Anti-money laundering (AML) compliance
Anti-money laundering (AML) compliance is a set of laws, regulations, and procedures that financial institutions and other regulated companies are required to follow in order to prevent, detect, and report money laundering activities. The purpose of AML compliance is to stop criminals from using the financial system to move, hide, and ultimately benefit from the proceeds of their illegal activities.
AML compliance includes a variety of activities such as:
- Customer identification and verification (KYC)
- Monitoring of transactions and customer activity for suspicious patterns
- Filing of suspicious activity reports (SARs) with the financial intelligence unit or regulatory authority.
KYC (Know Your Customer) process is an essential part of AML compliance, which is the process of verifying the identity of customers, understanding their financial background and monitoring their transactions for any suspicious activities.
AML regulations have been put in place in many countries as a result of international standards set by the Financial Action Task Force (FATF) and similar organizations.
Financial institutions, such as banks and money service businesses, and other regulated companies, such as broker-dealers and casinos, are required to implement AML compliance programs and are subject to examination by regulatory agencies for compliance with AML laws and regulations.
Accreditation verification is a process used to determine whether an individual meets certain financial thresholds and requirements in order to be considered an accredited investor under securities laws. Accredited investors are considered to have a higher level of financial sophistication and are therefore generally allowed to participate in investment opportunities that are not available to the general public. In the United States, the SEC define an accredited investor as:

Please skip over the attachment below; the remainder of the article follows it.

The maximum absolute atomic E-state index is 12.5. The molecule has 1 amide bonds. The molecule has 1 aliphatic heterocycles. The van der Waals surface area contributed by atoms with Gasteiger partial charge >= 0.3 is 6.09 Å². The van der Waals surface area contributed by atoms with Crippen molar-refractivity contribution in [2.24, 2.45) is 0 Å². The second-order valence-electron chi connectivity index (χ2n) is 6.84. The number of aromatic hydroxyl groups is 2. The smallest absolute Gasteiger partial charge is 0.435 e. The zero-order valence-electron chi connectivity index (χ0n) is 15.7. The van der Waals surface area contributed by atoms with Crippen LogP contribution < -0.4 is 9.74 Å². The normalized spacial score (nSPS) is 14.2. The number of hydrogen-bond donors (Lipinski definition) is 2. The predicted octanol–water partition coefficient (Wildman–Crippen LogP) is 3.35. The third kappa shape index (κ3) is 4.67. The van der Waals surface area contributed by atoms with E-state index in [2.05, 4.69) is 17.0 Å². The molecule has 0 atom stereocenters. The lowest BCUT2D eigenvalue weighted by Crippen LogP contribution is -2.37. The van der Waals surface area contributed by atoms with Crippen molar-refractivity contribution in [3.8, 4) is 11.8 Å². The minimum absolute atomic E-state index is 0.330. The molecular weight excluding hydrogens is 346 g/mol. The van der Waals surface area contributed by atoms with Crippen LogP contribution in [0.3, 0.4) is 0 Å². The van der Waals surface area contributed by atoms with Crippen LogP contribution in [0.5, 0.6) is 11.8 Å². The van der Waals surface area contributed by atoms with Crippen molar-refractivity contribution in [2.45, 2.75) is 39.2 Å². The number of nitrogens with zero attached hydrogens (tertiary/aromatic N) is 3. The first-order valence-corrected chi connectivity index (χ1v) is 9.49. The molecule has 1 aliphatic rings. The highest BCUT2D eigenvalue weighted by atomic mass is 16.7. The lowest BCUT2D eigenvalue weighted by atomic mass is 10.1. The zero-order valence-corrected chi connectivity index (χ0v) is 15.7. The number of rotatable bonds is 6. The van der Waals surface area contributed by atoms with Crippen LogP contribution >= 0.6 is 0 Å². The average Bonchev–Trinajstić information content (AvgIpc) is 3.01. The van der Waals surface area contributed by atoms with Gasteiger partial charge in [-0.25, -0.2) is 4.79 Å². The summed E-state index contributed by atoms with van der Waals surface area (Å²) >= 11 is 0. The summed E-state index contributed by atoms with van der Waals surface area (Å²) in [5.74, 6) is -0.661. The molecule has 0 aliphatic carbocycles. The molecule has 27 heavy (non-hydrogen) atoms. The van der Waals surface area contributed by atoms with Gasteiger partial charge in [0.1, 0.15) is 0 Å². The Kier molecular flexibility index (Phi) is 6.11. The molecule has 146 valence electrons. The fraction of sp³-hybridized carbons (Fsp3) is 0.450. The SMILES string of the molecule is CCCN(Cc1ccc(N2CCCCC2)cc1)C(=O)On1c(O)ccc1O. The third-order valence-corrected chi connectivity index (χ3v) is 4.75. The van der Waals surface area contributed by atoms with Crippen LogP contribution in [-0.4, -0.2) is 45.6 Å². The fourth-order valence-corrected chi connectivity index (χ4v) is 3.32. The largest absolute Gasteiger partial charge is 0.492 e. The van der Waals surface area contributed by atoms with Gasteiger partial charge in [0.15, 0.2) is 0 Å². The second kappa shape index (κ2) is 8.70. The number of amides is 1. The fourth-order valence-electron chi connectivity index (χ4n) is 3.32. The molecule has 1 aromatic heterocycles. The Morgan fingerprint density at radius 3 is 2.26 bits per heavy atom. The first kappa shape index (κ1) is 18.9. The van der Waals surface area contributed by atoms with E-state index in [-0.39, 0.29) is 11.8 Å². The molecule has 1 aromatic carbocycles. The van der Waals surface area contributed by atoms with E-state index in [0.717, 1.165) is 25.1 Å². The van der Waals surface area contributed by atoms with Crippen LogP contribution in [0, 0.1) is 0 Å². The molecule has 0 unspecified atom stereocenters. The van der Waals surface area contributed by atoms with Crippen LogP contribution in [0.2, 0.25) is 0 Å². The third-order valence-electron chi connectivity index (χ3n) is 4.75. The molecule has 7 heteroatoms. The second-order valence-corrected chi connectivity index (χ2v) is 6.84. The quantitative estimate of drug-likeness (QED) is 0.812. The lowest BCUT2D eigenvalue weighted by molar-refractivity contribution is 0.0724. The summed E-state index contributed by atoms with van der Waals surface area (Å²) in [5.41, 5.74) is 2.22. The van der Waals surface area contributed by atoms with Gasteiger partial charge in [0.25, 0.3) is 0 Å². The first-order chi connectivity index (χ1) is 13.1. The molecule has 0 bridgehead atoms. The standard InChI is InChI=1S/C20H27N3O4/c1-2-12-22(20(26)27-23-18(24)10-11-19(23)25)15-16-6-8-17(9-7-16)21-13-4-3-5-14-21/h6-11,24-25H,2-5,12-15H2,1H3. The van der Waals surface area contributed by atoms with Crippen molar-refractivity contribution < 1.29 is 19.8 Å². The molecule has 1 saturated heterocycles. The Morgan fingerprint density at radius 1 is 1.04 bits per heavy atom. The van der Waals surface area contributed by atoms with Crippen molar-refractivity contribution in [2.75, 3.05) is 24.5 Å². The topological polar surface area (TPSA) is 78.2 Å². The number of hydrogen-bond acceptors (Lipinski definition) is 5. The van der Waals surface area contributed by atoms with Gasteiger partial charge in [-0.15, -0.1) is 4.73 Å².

An individual with a net worth of more than $1 million, either alone or with a spouse.
An individual with income of more than $200,000 in each of the two most recent years or joint income with a spouse of more than $300,000.
The verification process typically requires investors to provide documentation, such as tax returns, bank statements, and pay stubs, to prove that they meet the accreditation requirements.
Answering Investor Questions
Answering investor questions is an important step in the process of raising capital for a venture or fund. It typically involves working with investors to address any concerns they may have, and providing them with the information they need to make an informed decision about investing.
During this step, the company is expected to:
- Provide clear, accurate, and timely information to investors
- Respond promptly and professionally to investor inquiries
- Address any concerns that investors may have in a timely and effective manner
- Understand and provide information on the terms of the investment, including the rights and restrictions of SPV
- Explain the role of the investment and the expected return
- Update the investors with the information on the progress of the investment
Properly answering investor questions is not only an important part of building a relationship with them, but also for attracting and retaining investors. This can help in creating a sense of trust and transparency, which can further help in a smooth and successful capital raising process.
Example investor questions may include:
- “Okay, I’m signed up. Now what?”
- “Did you receive my wire?”
- “When will the deal be closed?”
- “Is the deal still open?” “Why not?”
- “Now is the deal done…finally”
- “Why haven’t the documents been sent back to me and countersigned?”
- “When can I get the documents?”
- “Is it possible to get these documents?”
Moving Ahead with Capital Raising: Satisfying Investors and Signing the Purchase Agreement
After you have addressed the concerns of all your investors to their satisfaction, you can move on to the actual capital-raising activity of your SPV, signing the purchase agreement & SPV fund wiring.